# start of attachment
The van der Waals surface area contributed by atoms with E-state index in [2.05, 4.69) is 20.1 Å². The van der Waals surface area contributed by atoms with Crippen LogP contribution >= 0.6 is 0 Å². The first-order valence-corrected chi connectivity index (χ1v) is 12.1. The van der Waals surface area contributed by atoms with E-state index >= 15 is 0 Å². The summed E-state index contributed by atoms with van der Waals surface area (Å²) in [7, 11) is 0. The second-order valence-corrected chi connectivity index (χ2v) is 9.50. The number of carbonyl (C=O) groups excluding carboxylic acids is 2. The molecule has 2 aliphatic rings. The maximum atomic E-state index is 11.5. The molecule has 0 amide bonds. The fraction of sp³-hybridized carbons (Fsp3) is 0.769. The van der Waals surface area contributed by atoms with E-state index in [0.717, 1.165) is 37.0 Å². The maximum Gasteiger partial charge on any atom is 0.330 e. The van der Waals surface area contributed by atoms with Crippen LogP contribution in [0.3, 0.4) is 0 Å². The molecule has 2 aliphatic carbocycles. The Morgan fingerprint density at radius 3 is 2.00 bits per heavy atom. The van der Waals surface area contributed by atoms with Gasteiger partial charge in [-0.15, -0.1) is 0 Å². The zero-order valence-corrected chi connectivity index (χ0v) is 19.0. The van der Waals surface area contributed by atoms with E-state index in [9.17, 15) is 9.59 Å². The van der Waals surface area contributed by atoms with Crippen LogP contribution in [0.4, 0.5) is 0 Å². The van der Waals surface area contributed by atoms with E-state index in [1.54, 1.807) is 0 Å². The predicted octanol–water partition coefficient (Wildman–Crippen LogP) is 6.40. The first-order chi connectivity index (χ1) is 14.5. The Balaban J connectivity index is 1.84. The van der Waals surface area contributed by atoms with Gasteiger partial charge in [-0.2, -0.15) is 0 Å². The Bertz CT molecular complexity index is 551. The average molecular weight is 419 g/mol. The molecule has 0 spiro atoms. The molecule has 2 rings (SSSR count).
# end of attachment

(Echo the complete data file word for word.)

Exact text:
The van der Waals surface area contributed by atoms with E-state index in [2.05, 4.69) is 20.1 Å². The van der Waals surface area contributed by atoms with Crippen LogP contribution >= 0.6 is 0 Å². The first-order valence-corrected chi connectivity index (χ1v) is 12.1. The van der Waals surface area contributed by atoms with E-state index >= 15 is 0 Å². The summed E-state index contributed by atoms with van der Waals surface area (Å²) in [7, 11) is 0. The second-order valence-corrected chi connectivity index (χ2v) is 9.50. The number of carbonyl (C=O) groups excluding carboxylic acids is 2. The molecule has 2 aliphatic rings. The maximum atomic E-state index is 11.5. The molecule has 0 amide bonds. The fraction of sp³-hybridized carbons (Fsp3) is 0.769. The van der Waals surface area contributed by atoms with E-state index in [0.717, 1.165) is 37.0 Å². The maximum Gasteiger partial charge on any atom is 0.330 e. The van der Waals surface area contributed by atoms with Crippen LogP contribution in [0.3, 0.4) is 0 Å². The molecule has 2 aliphatic carbocycles. The Morgan fingerprint density at radius 3 is 2.00 bits per heavy atom. The van der Waals surface area contributed by atoms with Gasteiger partial charge in [-0.15, -0.1) is 0 Å². The zero-order valence-corrected chi connectivity index (χ0v) is 19.0. The van der Waals surface area contributed by atoms with E-state index in [9.17, 15) is 9.59 Å². The van der Waals surface area contributed by atoms with Crippen LogP contribution in [0.4, 0.5) is 0 Å². The van der Waals surface area contributed by atoms with E-state index in [1.54, 1.807) is 0 Å². The predicted octanol–water partition coefficient (Wildman–Crippen LogP) is 6.40. The first-order chi connectivity index (χ1) is 14.5. The Balaban J connectivity index is 1.84. The van der Waals surface area contributed by atoms with Gasteiger partial charge in [-0.2, -0.15) is 0 Å². The Bertz CT molecular complexity index is 551. The average molecular weight is 419 g/mol. The molecule has 0 spiro atoms. The molecule has 2 rings (SSSR count).